Albania travel guide

Albania was once in the middle of great empires – Roman, Greek and Ottoman. Although staunchly communist, it escaped the clutches of the USSR and was instead ruled by its own Stalinist despot. Under his dictatorship Albania was cut off for almost half a century, and even today it remains a travelers’ enigma. There may be clear cultural differences (nod head for no, shake for yes…) but the awesome scenery transcends language.
Albania’s delights are slowly but surely being revealed to the outside world after decades of despotic leadership. And what delights they are.
The Accursed Mountains, once the land of blood feuds, rise up in the north, a haven for hikers and cyclists in summer and snowshoers in winter. Ottoman architecture tumbles down a hillside in the Town of a Thousand Windows, the bunker-dotted coastline is lapped by the Mediterranean, and inland, ships steer between sheer cliffs, carrying white-capped villagers back to the lands they have tended for centuries. With Albanians clamoring to show guests the beauty of their country and culture, we’d put money on this secret not being kept for much longer…

Find out more in our Albania travel guide.

Albania is...

Europe, but not as you know it.

Albania isn't...

just the place where Hollywood’s bad guys come from.



Cycling vacations

Albania is tiny – but its landscapes are diverse enough to delight mountain bikers, fans of flat roads and those who like to combine cycling with culture. Pedal in from Montenegro or Macedonia, or stay in Albania. Relax on the flat, paved roads around Lake Skadar, as you ride alongside horses and carts – or take on the mountains outside Tirana, staying with local families and crossing high passes.

Albanian food

You may have visions of bland, Communist stodge, but Albanian cuisine is more than a pleasant surprise. The varied climate, coastline, pastures and Greek-Turkish-Balkan influence result in a mouthwatering mix of succulent lamb, bean stews, fresh kebabs, fried sardines and stuffed peppers – with rosemary, basil, oregano, garlic and olive oil the dominant Mediterranean flavours.

Snow shoeing

Snow shoeing is a sneaky way to immerse yourself in alpine life; in rural, northern Albania, snow shoeing is used by farmers simply to get around their land; Accompanied by a farmer, you’ll learn about life in this traditional and still rather isolated region, once characterised by blood feuds and fortresses – but now a peaceful winter wonderland of beech and pine forests and incredible rural hospitality.

Crossing borders

Albania would fit into the UK over eight times. This means you are never far from an international border – with Kosovo, Macedonia and Montenegro all top countries for combining with Albania. Cross over from Montenegro via the beautiful Lake Skadar, which straddles the border, cycle across from Macedonia, cross the mountains into Kosovo – or go for a full Balkans tour from Croatia to Greece.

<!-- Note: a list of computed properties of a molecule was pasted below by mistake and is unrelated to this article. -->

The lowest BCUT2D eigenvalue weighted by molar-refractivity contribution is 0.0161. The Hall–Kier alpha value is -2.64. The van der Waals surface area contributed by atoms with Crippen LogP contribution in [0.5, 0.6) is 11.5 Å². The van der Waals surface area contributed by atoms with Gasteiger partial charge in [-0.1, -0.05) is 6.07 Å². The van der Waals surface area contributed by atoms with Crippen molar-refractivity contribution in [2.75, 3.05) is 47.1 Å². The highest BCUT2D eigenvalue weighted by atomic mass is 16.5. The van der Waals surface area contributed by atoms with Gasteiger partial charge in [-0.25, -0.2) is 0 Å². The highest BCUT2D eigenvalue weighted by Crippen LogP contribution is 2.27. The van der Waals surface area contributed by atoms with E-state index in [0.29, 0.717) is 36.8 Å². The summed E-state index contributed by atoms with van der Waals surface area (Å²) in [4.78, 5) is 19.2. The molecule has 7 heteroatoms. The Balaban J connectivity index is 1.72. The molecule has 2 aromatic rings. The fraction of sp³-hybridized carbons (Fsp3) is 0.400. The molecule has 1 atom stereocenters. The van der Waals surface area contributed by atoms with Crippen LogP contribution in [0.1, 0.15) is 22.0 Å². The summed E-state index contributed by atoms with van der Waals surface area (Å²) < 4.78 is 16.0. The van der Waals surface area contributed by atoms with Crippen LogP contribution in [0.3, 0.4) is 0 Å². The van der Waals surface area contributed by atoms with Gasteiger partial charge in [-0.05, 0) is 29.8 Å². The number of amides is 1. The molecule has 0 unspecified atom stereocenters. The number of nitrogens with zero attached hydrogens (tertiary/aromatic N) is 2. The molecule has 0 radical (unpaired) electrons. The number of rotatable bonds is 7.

Walking vacations

Walking vacations in Albania are no cosy, inn-to-inn experience. The landscapes here are wild and isolated; this is bear and wolf territory – inhabited by hardy shepherds and wood cutters. Luggage can be transported by horse, you can wild camp, stay with local families or in little guesthouses. Take in Alps, lakes and forests, fuelled by hearty, home cooked meals and Albanian hospitality.


There are around 700,000 of these unsightly, domes squatting around the country – on beaches, in the middle of the street, in graveyards… The former dictator ordered their construction to save Albania from an invasion which never took place, and they are seen as a symbol of his hatred of the outside world. Today, their purpose has flipped – rumour has it that they are used as covert meeting points for young lovers…

History & culture

Ottoman, Greek and Roman Empires have all played their part in Albania’s history – and present day archaeology fans will marvel at astonishing ruins, as fabulous as anything that exists in Greece – but with a fraction of the tourists. Explore the UNESCO-listed Ottoman town of Gjirokaster, and beautifully restored bazaars, or explore more recent history in Tirana – with its crumbling, communist murals.

Accursed Mountains

Storytellers no doubt look to the Albanian Alps for inspiration – but the scary names and brutal topography belie their gentler side. You’ll barely believe you’re still in Europe as you pass traditionally attired villagers, deep blue rivers and farmers leading donkeys through this astounding, wild landscape. Multi-day hiking or cycling tours explore deeper – or snowshoe here in winter.